Words by Sean Moeller, Illustration by Johnnie Cluney, Recording engineered by Mike Gentry
Sometimes the only thing you can do to retain any fraction of your sanity is to break out all of the windows in the place you're living in and then maybe finish the job by setting fire to all of the curtains - those sad things now framing these openings of jagged glass. Sometimes the only amount of clarity that you have on your side is still pretty smudged. It makes for an unsettling existence and it assures you that there will be some prolonged periods of grief. You'll just have to deal with them. These are the parts of life that are the equivalent to the part of February and early March when the ground is still stubbornly covered in the crunchiest, shittiest snow you're ever going to see. It's dirty and it's ugly and you want it nowhere near you. You just want it gone and yet, you have no control over its stay. It will be here as long as it wants to be here and all you've got are your positive thoughts of a warming, of the eventual thaw.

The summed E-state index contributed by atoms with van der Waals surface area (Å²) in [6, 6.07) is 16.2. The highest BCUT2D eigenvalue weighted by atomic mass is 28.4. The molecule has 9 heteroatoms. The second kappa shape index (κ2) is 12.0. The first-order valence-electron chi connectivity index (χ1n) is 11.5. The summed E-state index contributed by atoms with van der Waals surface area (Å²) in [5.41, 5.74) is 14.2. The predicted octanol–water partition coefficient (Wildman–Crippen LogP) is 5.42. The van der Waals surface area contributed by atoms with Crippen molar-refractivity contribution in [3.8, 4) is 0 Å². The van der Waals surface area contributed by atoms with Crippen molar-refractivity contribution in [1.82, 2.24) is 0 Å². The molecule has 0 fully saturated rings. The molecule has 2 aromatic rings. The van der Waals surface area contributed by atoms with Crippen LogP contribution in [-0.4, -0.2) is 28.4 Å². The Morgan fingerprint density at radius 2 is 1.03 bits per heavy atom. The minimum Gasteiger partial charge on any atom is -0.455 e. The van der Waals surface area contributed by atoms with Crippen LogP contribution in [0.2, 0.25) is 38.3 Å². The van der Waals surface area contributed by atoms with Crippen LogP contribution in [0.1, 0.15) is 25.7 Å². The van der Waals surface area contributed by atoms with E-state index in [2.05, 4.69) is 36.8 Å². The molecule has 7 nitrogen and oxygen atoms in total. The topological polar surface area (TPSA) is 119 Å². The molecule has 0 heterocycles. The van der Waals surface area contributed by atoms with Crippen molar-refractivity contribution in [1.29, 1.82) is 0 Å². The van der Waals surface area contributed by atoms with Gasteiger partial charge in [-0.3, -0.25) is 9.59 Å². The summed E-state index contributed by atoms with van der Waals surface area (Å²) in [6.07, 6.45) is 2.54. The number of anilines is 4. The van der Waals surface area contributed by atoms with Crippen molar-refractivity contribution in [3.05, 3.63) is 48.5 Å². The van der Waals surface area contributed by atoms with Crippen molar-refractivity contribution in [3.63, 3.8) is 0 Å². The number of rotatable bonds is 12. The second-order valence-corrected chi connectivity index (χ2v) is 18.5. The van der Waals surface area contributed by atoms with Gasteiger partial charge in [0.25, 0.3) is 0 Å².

Matt Pond PA, a band comprised of the man and the state he represents (Matt Pond and the state of Pennsylvania), presents people the way they appear in faded light and frayed dispositions wringing their hands and throwing up their arms when the hands have been wrung as much as they can stand to be wrung. They aren't putting up white flags because there are still kicks to be kicked, moments that get bucked, but there's a bit of a submission process that takes place, where the idea is that there sure is a lot that needs to get handled here and there's a question of how well anyone's handling any of it. We're continuously met with stories of ill return, of people who can't escape the numbness that has set in. It's an attack of the winter months. It's going into a form of hibernation that's more just a form of coping that makes it all feel less dooming. Pond sings, "You were talking about heaven/All I see is the unknown." One could argue, "Yes, absolutely. So, you're seeing eye-to-eye." The unknown is definitely a form of heaven, if not the whole thing, but Pond can't cut through the vines or the clouds to see it that way, nor does that seem right anyway. "The emptiness keeps us afloat," he offers elsewhere and this is more of an answer and an explanation than anything else. Those broken windows keep us afloat and so do those curtains that have burst out into a raging flame, so hot that you have to step outside and watch from there. It's the general awkwardness of being that we will always have to adjust to. Pond reminds us that there's no way to the heart, other than awkwardly, and we nod solemnly. That much is clear. There's no way to survive other than doing it awkwardly, so we keep it going.